The Quapaw Tribe
The Quapaw Tribe, belonging to the Dhegian-Siouan speaking people, were believed to have migrated down the Ohio River Valley around 1200 CE, although this is widely debated. Due to their migration patterns, other tribes and eventually the French called them “Akansea” or “Akansa” meaning “land of the downriver people." With a small population of no more than 6,000 people, this community built houses containing multiple families, and were mostly farmers and gatherers of corn, maize, beans, and squash. They also created canals and used nets for easy access to fish. The Quapaw were a creative people, often making pottery and elaborate outfits for ceremonial purposes.
The Shawnee Tribe
This Algonquin-speaking tribe were intelligent, sedentary farmers of maize and rice who made use of advanced tools such as spades and hoes. As one of the first tribes to come in contact with white settlers, they were friendly with the French but at war with the British. Although they lacked tribal organization, they were advanced in art and able to make soft clothing, had many legends and myths, and documented their lives through picture writing.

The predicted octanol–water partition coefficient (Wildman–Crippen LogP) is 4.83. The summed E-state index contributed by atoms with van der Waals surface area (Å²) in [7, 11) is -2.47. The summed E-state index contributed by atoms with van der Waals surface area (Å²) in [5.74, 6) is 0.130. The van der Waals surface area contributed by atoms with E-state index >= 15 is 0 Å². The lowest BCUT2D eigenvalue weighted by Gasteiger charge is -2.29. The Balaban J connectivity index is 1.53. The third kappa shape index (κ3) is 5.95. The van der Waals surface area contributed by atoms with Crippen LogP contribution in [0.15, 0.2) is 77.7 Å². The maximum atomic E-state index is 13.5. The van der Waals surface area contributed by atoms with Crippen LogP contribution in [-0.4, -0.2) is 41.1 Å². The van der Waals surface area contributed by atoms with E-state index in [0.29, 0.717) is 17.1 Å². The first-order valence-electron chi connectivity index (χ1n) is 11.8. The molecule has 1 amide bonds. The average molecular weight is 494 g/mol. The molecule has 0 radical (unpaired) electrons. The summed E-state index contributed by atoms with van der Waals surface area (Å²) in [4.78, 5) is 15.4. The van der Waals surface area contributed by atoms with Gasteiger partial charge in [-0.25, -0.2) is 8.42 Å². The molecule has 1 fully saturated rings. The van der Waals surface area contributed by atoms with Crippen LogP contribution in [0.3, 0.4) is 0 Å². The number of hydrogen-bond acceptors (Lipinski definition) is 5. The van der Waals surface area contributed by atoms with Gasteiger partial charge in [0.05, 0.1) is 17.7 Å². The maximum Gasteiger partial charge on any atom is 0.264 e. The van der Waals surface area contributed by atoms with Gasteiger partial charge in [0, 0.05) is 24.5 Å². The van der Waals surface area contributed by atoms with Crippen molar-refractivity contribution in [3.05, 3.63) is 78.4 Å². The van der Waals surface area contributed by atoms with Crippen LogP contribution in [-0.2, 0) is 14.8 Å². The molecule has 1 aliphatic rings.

The Yuchi Tribe
Discovered during the Spanish de Soto expedition of 1539-1543, the Yuchi tribe was a Uchean speaking tribe, a distinct language unrelated to the other tribes. They had a relatively small population of around 5,000 individuals. This tribe settled in permanent towns with women farming corn, squash, and beans, while men hunted elk, bear, and deer. By 1730, only 130 Yuchi men were recorded in Tennessee as they had been forced to migrate due to ongoing wars with the Cherokee.
Rituals and Practices